6 reasons why I love cash
Sticking with bills can help keep you on track.
Last month my colleague Karen Datko linked to a post from personal finance blogger "Broke Grad Student." The short essay, "6 reasons why I hate cash," seemed at least partly tongue in cheek, especially since a couple of days later he followed up with reasons to love money. Yet the underlying sentiment -- plastic rules, cash stinks -- seemed genuine.
Broke Grad Student wrote his piece after making an ATM run to buy food at his workplace cafe. "Having to make the trip to get the cash (annoyed) me," he wrote. Good grief -- hasn't this man ever thought about getting cash back with a purchase from the supermarket or drugstore? Or, for that matter, about packing his own lunch?
The blogger further groused that cash is "easy to lose." Just about everybody misplaces moola, he claimed, and afterward "you can't call an 800 number and have them cancel your $20 bills."
Yeah, and if you lose your credit or debit card and don't have any cash on you, good luck with that cab ride.
We've got coins that go jingle, jangle, jingle
Maybe he was kidding. Maybe not. But here are my six reasons why cash is cool:
1. It reminds you how much you’re allowed to spend. On a cash-only system you know that once your walking-around money is gone, it's time to go home. Plastic makes it easy to announce, "Next round's on me, and let's get some food too!" You might not do that if you had to take actual money out of your wallet to pay.
2. Cash reminds you how much you earn. Suppose you get paid $10 an hour. (Hi there, all you stunned college graduates!) You want to buy a shirt on sale for $20. Hold a double sawbuck in your hand: It represents two hours of stocking auto parts/answering phones/selling bagels. Is it worth two hours of your life just to get another garment? Maybe, if it's a really cute shirt. Probably not, though.
- Bing: What is your time worth?
3. "Change sucks," the PF blogger wrote. Sometimes it does. But coins can also be a painless way of saving if you throw all you have into a jar every night. Someday, you might be able to buy a truck with your stash. Most of us, though, will just be happy to bank some extra dollars -- that is, if we can find a bank that will accept the coins.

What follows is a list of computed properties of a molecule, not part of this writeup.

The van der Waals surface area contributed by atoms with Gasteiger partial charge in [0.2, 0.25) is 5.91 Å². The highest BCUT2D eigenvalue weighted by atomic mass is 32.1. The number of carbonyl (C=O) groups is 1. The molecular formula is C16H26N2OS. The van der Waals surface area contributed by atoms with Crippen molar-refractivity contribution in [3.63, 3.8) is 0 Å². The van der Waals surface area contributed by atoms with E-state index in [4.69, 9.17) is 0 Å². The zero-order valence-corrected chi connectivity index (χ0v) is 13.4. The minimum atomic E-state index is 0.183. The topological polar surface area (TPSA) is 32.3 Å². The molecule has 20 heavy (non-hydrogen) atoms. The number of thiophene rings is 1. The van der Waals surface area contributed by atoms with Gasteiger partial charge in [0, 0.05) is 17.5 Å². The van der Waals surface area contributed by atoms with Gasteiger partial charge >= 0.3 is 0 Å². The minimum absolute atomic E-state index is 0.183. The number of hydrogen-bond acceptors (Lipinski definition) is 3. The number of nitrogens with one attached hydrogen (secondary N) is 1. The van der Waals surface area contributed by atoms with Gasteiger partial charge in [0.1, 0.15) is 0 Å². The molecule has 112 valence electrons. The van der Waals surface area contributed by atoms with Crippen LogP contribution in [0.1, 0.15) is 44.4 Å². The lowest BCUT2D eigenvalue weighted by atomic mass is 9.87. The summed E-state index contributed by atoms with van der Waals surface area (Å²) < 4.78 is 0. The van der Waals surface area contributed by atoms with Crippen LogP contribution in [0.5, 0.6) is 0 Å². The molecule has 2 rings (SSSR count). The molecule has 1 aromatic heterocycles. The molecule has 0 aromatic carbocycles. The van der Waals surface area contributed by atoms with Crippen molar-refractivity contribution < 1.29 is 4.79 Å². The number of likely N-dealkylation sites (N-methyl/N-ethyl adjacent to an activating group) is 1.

More reasons to love that lucre
4. Tossing all your dollar bills into a jar is a faster way to set aside some dough. It's helped some Smart Spending message board readers to save upward of $500 so far this year. A Boston-area woman who saves all $5 bills ended up with more than $12,000 in three years.
5. Paper money "folds, wrinkles and tears," Broke Grad Student griped, making it hard to fit into a vending machine. So why not use those horrible coins instead? (Or skip vending machines.) Furthermore, a wrinkly bill is still legal tender whereas a cracked credit card or one with a damaged magnetic strip spells trouble. You can still use it for online shopping, but a restaurant or store is likely to want an intact card.
6. Finally, the blogger noted that cash is "hard to split" -- when everybody pulls out a twenty at dinner, it takes time to "figure out what combination of change we need to get so everybody gets enough money back." How'd he get to be a grad student without being able to do simple mathematics? The fact is, using cash for dinner out is a great way to stay on budget because, once again, it involves the actual concept of money spent: With tax and tip, I just spent two hours' worth of salary on a burger, fries and beer. If you use plastic, it's easy just to sign and forget.
You wanna play, you gotta pay
Look, I've got nothing against plastic. Instead of going to an ATM for my own walking-around money, I get cash back with debit card purchases. Frankly, ATMs make me nervous; I wonder if I'm going to get robbed.
The rest of the time, I use a credit card in order to get frequent flier miles. In fact, I just cashed a bunch in last month for a really frugal trip to see family and friends. Rewards and cash-back programs can be great if you play your cards right, so to speak. Broke Grad Student gets money back each year. He also pays his bills in full each month.
Not everyone has that kind of self-control, which is why I'm concerned when people eschew cash entirely. Swiping a credit or debit card can give the delightful feeling of just having obtained what we want without actually having paid for it.
That is, until the monthly statements arrive and we realize just how much we actually did pay. Plus interest. Ka-ching!
Published May 5, 2008
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